HIGH Love the aesthetics.
LOW The story didn't have any impact.
WTF Why do I need to hold down R2 the whole time?
I seem to be on a streak of bad luck with indies lately. Although I usually love checking out smaller works from smaller studios, I keep falling into games that must mean a lot more to the developers than they do to me, and these experiences are not winning me over. The latest in this string is Three Fourths Home: Extended Edition.
This bite-sized title isn't really a game, but more like a piece of interactive short fiction. The tale is about a girl named Kelly who's driving through some bad weather on her way back home. As she drives, she's on the phone with the members of her family, discussing various topics.
A phone conversation while driving is an interesting premise and something this far out there isn't the usual fare on PSN. I'm happy to see it offered and I'm all for alternative experiences, but Three Fourths Home never connected with me, and didn't feel like it amounted to much in the end.
Although the conversation feels natural enough, it wasn't interesting in the way that an interactive narrative should be. Rather than something that intrigued or engaged my curiosity, it felt like I was simply overhearing someone else's conversation. I didn't have strong feelings about which way the chat went, and didn't feel like I had any reason why I should.
In terms of the technical production, it's a very small-scale project. When something is a tiny as this, I expect every part of it to be absolutely on point. Unfortunately, Three Fourths Home stumbles a bit.
For some bizarre reason, the developer thought it would be a good idea to require the player to hold down the R2 button during the entirety of play. Ostensibly this is to simulate Kelly's foot on the gas pedal of the car, but all it did was put unneeded stress on my finger without adding anything to the experience. It may sound like a small thing to harp on, but when being asked to hold a button down for thirty minutes straight, it's an issue.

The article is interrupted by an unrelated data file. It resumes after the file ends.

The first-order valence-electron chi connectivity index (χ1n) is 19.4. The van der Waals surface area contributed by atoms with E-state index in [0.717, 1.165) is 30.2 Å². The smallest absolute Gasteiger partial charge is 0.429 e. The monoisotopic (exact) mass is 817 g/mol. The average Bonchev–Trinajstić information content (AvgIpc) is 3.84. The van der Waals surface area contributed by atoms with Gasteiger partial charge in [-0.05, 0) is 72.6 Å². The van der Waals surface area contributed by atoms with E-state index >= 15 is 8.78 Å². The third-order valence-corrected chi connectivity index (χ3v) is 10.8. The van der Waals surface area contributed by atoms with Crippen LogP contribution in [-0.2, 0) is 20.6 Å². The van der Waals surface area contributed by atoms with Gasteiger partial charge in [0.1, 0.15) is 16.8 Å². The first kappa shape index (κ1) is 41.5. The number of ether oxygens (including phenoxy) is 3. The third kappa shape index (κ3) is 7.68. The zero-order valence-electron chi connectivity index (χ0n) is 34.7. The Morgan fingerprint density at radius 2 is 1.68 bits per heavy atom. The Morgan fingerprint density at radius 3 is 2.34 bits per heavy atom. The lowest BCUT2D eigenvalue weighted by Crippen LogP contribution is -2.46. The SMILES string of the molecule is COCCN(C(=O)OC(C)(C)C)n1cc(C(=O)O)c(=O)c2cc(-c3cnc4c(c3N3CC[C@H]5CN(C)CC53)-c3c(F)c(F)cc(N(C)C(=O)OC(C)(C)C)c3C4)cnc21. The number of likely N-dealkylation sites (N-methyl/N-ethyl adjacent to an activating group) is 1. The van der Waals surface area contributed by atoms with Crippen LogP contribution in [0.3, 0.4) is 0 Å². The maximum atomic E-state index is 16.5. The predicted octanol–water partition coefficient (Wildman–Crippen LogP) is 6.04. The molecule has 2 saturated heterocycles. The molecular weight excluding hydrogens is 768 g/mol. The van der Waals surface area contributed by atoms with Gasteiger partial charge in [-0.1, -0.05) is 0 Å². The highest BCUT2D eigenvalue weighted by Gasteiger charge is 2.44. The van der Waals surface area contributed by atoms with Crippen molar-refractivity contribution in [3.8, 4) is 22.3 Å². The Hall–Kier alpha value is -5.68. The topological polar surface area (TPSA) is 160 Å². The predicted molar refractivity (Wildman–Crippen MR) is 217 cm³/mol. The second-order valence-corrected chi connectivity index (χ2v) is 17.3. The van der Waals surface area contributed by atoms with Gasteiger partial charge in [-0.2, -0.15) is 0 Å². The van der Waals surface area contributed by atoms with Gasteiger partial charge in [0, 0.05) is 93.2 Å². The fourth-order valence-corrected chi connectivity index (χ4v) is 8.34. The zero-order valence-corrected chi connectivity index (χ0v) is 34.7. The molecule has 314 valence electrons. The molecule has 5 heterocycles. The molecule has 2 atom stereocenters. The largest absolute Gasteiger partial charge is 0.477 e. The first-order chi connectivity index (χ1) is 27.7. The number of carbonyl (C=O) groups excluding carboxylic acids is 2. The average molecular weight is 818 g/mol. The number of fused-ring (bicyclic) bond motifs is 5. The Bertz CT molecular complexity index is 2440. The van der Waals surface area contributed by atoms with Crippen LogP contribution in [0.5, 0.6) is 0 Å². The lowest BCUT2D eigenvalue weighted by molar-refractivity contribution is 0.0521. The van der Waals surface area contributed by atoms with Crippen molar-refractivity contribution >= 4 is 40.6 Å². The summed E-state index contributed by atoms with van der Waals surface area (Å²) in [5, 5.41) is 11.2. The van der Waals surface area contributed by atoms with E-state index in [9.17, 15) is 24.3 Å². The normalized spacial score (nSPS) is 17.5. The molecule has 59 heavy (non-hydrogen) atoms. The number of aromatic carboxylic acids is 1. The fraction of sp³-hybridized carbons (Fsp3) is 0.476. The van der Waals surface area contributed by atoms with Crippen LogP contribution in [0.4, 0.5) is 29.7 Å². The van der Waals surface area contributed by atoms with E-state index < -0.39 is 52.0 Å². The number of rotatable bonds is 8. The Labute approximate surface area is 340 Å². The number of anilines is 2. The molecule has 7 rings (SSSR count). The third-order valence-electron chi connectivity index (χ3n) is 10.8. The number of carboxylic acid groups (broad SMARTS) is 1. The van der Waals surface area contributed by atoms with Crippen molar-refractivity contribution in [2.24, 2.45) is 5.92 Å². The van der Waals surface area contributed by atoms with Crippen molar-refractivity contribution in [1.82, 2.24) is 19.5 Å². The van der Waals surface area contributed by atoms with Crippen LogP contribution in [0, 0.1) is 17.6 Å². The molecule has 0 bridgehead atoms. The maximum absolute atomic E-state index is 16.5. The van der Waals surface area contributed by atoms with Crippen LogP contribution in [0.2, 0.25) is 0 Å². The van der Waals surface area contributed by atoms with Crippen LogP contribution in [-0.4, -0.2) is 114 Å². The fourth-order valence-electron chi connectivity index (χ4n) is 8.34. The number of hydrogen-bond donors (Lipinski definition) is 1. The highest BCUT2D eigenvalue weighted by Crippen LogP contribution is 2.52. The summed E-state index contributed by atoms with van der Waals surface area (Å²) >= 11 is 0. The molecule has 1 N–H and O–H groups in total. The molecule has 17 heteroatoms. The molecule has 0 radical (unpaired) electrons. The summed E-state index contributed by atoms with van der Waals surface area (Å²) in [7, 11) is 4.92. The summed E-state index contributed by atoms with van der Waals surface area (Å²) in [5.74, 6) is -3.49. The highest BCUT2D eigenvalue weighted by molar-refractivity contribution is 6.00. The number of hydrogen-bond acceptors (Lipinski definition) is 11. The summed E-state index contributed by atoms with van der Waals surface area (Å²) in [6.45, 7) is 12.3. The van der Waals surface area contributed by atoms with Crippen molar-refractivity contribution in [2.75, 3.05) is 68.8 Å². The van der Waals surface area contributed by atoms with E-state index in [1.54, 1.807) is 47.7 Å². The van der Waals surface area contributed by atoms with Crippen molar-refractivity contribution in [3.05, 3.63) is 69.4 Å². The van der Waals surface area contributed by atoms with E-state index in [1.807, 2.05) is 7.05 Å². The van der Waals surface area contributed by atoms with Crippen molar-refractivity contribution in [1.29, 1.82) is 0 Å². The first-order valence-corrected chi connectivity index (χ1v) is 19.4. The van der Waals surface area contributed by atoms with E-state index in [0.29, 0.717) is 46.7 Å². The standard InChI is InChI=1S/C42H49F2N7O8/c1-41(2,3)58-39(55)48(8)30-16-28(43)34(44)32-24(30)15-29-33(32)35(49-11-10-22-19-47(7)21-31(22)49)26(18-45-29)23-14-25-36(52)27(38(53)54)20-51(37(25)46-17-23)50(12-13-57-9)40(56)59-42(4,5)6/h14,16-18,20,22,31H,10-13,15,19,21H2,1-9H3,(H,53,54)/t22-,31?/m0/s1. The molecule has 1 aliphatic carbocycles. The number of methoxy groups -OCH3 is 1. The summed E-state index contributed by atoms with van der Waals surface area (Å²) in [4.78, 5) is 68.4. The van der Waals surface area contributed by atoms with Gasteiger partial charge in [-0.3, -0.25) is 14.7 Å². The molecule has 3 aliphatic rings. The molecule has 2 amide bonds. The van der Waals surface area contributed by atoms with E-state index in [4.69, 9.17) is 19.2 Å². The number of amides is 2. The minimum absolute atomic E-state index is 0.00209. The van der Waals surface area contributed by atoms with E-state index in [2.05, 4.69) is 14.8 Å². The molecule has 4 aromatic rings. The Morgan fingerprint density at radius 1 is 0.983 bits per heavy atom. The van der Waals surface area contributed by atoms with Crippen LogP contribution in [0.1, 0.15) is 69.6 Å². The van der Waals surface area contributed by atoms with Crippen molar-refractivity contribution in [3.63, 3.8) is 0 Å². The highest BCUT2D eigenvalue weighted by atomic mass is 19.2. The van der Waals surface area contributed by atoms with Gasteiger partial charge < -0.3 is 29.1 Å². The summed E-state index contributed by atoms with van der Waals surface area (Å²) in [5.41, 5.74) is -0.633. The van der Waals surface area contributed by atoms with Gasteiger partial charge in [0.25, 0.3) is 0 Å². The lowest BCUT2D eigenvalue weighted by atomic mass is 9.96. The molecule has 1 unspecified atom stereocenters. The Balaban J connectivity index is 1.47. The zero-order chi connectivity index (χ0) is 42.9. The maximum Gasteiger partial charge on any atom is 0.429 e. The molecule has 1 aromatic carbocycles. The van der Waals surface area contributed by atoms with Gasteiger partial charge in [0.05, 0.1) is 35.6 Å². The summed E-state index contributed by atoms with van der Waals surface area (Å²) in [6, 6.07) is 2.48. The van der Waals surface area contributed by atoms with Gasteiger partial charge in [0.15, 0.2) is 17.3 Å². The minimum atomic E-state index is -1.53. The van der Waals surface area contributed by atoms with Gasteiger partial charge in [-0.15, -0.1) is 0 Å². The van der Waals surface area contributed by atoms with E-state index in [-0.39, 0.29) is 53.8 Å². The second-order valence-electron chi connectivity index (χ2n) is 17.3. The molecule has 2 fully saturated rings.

Another irritant was that there's a very slight forced pause before the player can forward the text. Having to wait those few seconds after every line of conversation was maddening… I wanted to read through the story at my own pace, but there's no way to skip the pauses. Again, it sounds like a small thing, but when the entire experience is just reading, it matters.
Since this is the "Extended Edition", it comes with an epilogue chapter that was apparently not available in the original release. In this section, Kelly is at a bus stop waiting for a ride, and she has a conversation with her mother. I was grateful that I didn't need to hold down the R2 button here, but it suffers from the same problems as the first section—it feels like a random bit of conversation coming from someone who I don't have any attachment to.
The main game and epilogue can be completed in about an hour, total, and even though that's a very short period of time when compared to other games, it felt like it went on longer than I wanted it to. Although I liked the minimalist aesthetics and I'm open to interesting little projects like this, Three Fourths Home: Extended Edition didn't feel like it had much of a point. I'm sure that something about this content is very significant to its creator, but the problem is that it wasn't very significant to me.
Disclosures: This game was obtained via publisher and reviewed on the PS4. Approximately 1 hour of play was devoted to the single-player mode, and the game was completed. There are no multiplayer modes.
Parents: According to the ESRB, this game contains: suggestive themes, strong language, and alcohol reference. I can't imagine any kids playing this, but even if they did, it's really tame. There's some discussion of the father's alcohol use and nothing else notable that I can recall. The M rating seems like overkill here.
Deaf & Hard of Hearing: No issues here, everything's text. It's fully accessible.
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